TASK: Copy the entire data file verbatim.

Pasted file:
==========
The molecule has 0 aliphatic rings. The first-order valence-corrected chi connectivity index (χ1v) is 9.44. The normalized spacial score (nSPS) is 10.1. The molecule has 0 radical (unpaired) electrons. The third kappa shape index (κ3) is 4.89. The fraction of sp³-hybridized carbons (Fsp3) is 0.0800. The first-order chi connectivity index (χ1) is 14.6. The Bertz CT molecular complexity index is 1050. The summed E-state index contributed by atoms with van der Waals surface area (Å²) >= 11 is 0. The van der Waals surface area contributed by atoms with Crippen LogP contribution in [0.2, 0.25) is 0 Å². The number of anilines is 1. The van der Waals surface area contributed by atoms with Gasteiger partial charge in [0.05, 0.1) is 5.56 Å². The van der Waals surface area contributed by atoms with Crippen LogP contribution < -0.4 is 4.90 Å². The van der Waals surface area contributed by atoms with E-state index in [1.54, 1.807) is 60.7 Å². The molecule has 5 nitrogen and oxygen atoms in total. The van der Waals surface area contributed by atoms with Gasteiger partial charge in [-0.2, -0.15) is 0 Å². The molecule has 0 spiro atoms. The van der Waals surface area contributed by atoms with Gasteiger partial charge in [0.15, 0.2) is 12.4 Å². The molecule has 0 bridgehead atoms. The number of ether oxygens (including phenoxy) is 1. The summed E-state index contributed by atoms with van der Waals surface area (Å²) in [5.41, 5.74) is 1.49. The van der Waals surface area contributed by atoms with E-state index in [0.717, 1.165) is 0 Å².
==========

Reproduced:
The molecule has 0 aliphatic rings. The first-order valence-corrected chi connectivity index (χ1v) is 9.44. The normalized spacial score (nSPS) is 10.1. The molecule has 0 radical (unpaired) electrons. The third kappa shape index (κ3) is 4.89. The fraction of sp³-hybridized carbons (Fsp3) is 0.0800. The first-order chi connectivity index (χ1) is 14.6. The Bertz CT molecular complexity index is 1050. The summed E-state index contributed by atoms with van der Waals surface area (Å²) >= 11 is 0. The van der Waals surface area contributed by atoms with Crippen LogP contribution in [0.2, 0.25) is 0 Å². The number of anilines is 1. The van der Waals surface area contributed by atoms with Gasteiger partial charge in [0.05, 0.1) is 5.56 Å². The van der Waals surface area contributed by atoms with Crippen LogP contribution < -0.4 is 4.90 Å². The van der Waals surface area contributed by atoms with E-state index in [1.54, 1.807) is 60.7 Å². The molecule has 5 nitrogen and oxygen atoms in total. The van der Waals surface area contributed by atoms with Gasteiger partial charge in [-0.2, -0.15) is 0 Å². The molecule has 0 spiro atoms. The van der Waals surface area contributed by atoms with Gasteiger partial charge in [0.15, 0.2) is 12.4 Å². The molecule has 0 bridgehead atoms. The number of ether oxygens (including phenoxy) is 1. The summed E-state index contributed by atoms with van der Waals surface area (Å²) in [5.41, 5.74) is 1.49. The van der Waals surface area contributed by atoms with E-state index in [0.717, 1.165) is 0 Å².